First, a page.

Don't Eat With Your Mouth Full

Where can we live but days?

steepholm steepholm
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When I behold the wondrous cross, some of my wondering centres on the sign hanging over Jesus's head, which according to the Gospel of John had something like "Iesus Nazarenus Rex Iudaeorum" written on it, but in art is often shortened to acronym "INRI". I wonder when that convenient representation started to be used? It would have meant nothing to the people who were actually there, after all - and with no Urban Dictionary or mobile phones, the cryptic abbreviation must have remained inscrutable.

Still, the Romans were inveterate abbreviators, so I'm guessing it started quite early. So much of Latin is text-speak.

Wondering this just now (when I should have been marking) the obvious fact presented itself to me - having eluded me for half a century - that the Roman numeral C is short for "centum", and M is short for "mille". Okay, I'm sure you all put II and II together long ago - but still it prompts the question, what do I, V, X, L and D stand for? And if for nothing, why those letters and not others?

Answers on a titulus. [ETA Okay, I see Wiki actually has an article all about this, but I'm definitely open to further, ultra-Wiki thoughts.]

There's some evidence that the titulum was used to describe the crimes of those crucified.

John 19:19-20:

"Pilate also had an inscription written and put on the cross. It read, 'Jesus of Nazareth, the King of the Jews.' Many of the Jews read this inscription, because the place where Jesus was crucified was near the city; and it was written in Hebrew, in Latin, and in Greek."

I believe the crucifix image bearing the titulum comes in quite early although the exact lettering varies from sect to sect. The Greek Orthodox crucifix uses INBI (Iésous o Nazóraios o Basileus tón Ioudaión).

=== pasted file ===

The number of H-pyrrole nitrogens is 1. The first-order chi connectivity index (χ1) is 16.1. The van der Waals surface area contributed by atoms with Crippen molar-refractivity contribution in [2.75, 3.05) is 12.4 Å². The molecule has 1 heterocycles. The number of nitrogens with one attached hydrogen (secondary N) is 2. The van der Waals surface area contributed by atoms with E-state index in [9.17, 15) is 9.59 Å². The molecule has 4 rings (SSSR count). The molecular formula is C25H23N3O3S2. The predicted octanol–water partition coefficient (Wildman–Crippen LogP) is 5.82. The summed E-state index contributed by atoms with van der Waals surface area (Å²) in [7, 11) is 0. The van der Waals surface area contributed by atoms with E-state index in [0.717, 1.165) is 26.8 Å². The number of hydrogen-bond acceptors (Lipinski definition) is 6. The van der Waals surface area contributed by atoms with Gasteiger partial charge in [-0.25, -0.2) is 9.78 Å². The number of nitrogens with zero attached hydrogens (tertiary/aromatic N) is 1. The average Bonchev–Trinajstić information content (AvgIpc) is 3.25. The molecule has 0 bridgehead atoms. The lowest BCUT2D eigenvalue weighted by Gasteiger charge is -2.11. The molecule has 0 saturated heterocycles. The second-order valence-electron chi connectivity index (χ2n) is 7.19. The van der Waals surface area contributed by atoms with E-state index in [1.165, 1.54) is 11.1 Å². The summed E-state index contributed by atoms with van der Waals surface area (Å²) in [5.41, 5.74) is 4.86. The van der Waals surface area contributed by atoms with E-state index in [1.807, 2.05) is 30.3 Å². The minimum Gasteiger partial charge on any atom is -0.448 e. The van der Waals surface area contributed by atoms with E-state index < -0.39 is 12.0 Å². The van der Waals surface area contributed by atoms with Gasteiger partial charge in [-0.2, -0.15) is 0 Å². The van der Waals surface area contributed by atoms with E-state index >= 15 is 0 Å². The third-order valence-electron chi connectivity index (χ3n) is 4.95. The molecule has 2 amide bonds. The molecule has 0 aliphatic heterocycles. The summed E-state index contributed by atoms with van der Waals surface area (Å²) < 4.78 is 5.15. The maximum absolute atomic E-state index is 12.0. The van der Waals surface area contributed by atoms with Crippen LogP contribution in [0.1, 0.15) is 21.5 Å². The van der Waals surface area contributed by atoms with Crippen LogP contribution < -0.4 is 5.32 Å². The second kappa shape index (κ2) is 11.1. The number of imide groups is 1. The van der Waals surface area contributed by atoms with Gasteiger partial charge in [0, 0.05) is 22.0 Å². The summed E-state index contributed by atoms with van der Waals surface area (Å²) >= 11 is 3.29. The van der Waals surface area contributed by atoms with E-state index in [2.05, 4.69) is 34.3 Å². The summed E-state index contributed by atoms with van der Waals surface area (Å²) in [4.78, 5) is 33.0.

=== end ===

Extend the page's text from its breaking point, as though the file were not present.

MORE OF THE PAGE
That's interesting. I suppose it's likely that the Roman army would have put thing in Latin, but the Gospel writer wrote in Greek of course, and it's possible (if the point of the thing was pour encourager les autres) that that would in any case have reached more people.

One thing the Wikipedia article sort of covers, but doesn't really bring out properly, is the fact that during the period of the Roman empire it was normal to use what we think of as the infinity sign to represent 1000, rather than an M.

The infinity sign in this role crops up regularly in inscriptions, but a particular nice place to see it is on the bags of money on the Herald's tray in the middle of the Magerius Mosaic. They represent in handy visual form the amount of money (4000 denarii) which Magerius paid the hunting troupe for the four leopards which they had killed during the show.

This mosaic is from Tunisia, and dates to the third century AD - i.e. lateish within the history of the western empire. The M thing is post-Classical, really.

Thank you - I didn't know any of that!

I find it interesting to think of the Roman's using abbreviations. I wonder if it was because they had so much paperwork to do?

I suppose that it is good for historians.

And how extra horrible for the people there, to have a sense that something had been written, but in a way they could not make sense of.

One thing I was wondering was whether abbreviations were more used in contexts such as stone inscriptions (which is where I've tended to see Roman script, on tombs and such), where writing was hard work and space was at a premium, than on other media.

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Thank you.

I have a book whose contributions to this topic I intend to go read now just as soon as I can make it out to my office; so I may be returning to this, if it gives me anything extra to offer. But you reminded me of it, so thank you.


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